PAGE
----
The Pope's Very Political Speech

Kevin Lamarque / Reuters
Editor’s Note: This article previously appeared in a different format as part of The Atlantic’s Notes section, retired in 2021.

Yesterday, my colleague Emma wrote wisely about the dangers of viewing Pope Francis through a partisan American political lens. Yet even if the bishop of Rome isn’t a politician, any speech he delivers on the White House lawn, with President Obama by his side and dozens of members of Congress in attendance, is bound to have political repercussions.

Partisans on both sides were hoping for something to bolster their causes, and in short remarks, delivered in careful, slow English, Francis offered something for everyone.

Conservatives were pleased to hear Francis’s comments on religious liberty, a hot-button issue all summer:

With countless other people of good will, [American Catholics] are likewise concerned that efforts to build a just and wisely ordered society respect their deepest concerns and their right to religious liberty. That freedom remains one of America’s most precious possessions. And, as my brothers, the United States Bishops, have reminded us, all are called to be vigilant, precisely as good citizens, to preserve and defend that freedom from everything that would threaten or compromise it.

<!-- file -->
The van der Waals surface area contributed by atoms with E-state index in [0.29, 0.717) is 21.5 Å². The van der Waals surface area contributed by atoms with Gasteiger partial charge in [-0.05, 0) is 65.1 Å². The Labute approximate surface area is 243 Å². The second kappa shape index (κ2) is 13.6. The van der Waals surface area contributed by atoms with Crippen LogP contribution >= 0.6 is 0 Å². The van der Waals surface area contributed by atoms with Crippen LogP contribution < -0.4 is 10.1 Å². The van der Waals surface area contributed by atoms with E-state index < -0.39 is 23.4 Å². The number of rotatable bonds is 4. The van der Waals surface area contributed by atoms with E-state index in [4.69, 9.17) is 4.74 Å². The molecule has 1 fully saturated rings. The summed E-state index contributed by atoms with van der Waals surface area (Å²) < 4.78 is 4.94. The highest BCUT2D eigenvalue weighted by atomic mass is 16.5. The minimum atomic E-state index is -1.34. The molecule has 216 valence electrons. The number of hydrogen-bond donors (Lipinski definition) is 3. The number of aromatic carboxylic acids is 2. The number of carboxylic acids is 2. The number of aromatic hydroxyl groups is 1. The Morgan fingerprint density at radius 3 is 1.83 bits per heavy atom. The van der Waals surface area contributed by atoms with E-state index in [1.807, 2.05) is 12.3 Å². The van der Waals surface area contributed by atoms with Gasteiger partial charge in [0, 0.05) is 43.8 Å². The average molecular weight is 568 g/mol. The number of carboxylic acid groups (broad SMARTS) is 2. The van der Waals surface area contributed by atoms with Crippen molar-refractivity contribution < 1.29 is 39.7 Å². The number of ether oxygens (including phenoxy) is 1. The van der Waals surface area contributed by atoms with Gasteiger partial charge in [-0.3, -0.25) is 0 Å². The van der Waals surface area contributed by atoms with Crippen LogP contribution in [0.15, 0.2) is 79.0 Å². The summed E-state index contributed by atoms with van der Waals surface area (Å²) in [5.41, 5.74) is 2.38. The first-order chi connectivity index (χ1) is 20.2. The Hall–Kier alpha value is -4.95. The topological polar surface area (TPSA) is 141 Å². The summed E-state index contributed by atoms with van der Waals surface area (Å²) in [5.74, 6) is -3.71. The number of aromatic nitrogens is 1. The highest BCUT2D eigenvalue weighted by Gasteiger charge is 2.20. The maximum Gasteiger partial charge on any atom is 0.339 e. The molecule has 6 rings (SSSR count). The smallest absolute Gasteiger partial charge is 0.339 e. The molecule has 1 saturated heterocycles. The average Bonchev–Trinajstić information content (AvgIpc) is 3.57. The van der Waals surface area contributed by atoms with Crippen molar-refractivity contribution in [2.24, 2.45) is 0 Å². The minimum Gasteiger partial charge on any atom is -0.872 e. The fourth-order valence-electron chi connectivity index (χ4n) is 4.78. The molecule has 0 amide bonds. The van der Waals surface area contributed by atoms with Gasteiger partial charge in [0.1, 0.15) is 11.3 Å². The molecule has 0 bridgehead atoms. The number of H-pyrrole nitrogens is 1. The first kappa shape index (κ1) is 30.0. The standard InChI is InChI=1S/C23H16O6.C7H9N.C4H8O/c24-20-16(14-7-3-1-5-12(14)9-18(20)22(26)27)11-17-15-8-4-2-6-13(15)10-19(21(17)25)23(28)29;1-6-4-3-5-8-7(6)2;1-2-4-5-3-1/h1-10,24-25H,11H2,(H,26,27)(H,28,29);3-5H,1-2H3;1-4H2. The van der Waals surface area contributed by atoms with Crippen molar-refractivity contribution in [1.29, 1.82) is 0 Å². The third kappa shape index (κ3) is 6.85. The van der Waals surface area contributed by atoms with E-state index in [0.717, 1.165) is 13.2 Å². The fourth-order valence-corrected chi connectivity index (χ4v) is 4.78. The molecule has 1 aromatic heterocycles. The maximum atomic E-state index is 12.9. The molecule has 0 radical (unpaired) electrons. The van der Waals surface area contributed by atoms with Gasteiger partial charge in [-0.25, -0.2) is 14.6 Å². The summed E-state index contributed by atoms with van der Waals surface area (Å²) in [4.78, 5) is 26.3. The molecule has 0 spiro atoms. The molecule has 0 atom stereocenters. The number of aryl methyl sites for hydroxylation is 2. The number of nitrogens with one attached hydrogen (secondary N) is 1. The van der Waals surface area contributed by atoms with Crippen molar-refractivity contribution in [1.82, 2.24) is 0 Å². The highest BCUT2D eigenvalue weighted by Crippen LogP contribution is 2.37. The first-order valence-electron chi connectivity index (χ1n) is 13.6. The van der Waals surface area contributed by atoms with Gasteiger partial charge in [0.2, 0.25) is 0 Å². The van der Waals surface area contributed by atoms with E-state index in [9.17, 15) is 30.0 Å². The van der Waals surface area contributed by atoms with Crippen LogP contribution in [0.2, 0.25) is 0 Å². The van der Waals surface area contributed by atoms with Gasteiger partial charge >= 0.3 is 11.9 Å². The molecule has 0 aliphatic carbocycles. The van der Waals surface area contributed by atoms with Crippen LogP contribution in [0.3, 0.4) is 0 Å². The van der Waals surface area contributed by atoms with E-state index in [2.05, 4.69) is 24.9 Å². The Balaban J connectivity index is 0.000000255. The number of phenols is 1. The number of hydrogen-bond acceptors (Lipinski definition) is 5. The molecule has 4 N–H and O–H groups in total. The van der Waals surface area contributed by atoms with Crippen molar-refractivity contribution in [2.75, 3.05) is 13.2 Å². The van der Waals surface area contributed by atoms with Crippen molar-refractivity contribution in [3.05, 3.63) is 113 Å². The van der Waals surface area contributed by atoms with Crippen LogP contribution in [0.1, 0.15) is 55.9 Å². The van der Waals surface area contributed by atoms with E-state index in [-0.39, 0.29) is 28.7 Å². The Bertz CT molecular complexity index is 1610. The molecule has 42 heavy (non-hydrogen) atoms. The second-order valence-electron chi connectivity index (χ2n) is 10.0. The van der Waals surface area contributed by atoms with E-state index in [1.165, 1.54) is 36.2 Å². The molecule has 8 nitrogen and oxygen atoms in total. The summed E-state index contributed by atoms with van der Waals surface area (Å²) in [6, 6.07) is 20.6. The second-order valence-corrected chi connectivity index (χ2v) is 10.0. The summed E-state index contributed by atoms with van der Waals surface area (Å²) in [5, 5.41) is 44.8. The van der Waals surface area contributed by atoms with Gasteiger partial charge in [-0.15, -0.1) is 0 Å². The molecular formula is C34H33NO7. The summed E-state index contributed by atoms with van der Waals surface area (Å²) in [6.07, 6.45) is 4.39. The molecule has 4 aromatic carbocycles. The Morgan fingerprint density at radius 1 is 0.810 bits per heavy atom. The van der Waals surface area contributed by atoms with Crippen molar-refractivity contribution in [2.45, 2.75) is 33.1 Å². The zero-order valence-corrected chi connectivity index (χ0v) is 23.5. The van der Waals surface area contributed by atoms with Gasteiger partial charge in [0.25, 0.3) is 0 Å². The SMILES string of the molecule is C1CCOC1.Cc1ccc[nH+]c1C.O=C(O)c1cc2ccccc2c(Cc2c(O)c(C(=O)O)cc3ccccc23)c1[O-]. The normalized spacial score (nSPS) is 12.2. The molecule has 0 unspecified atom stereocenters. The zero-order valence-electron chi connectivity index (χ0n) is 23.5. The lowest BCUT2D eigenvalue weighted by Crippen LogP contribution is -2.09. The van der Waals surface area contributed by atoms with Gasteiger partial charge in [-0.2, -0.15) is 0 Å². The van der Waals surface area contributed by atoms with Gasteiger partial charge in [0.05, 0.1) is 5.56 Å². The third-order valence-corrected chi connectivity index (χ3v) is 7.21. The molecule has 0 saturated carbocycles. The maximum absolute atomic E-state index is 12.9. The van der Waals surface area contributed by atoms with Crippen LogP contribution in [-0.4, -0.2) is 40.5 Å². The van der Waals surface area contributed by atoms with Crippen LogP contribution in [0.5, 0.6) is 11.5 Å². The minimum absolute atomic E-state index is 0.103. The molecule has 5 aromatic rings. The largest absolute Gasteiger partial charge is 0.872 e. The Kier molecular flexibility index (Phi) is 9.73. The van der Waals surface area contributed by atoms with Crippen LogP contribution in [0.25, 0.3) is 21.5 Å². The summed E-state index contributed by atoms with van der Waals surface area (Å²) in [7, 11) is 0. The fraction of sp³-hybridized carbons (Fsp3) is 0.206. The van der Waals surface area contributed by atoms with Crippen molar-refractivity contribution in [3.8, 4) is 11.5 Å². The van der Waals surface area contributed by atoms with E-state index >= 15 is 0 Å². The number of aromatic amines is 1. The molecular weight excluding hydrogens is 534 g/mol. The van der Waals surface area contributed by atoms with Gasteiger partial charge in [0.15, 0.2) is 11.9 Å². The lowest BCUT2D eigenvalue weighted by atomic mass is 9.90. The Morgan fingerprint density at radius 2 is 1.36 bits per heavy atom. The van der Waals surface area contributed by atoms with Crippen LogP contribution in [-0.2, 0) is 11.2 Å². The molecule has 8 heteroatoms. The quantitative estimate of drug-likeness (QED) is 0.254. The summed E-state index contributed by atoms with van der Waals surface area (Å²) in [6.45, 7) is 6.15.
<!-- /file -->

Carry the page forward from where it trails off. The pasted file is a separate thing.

Then, rather more to the left’s delight, Francis spoke at some length about climate change. “Mr. President, I find it encouraging that you are proposing an initiative for reducing air pollution,” he said. “Accepting the urgency, it seems clear to me also that climate change is a problem which can no longer be left to a future generation.” He linked that to income inequality:

And Francis talked about immigration as well, saying, “As the son of an immigrant family, I am happy to be a guest in this country, which was largely built by such families.”

The pope may not be a politician, but that doesn’t mean he’s not political.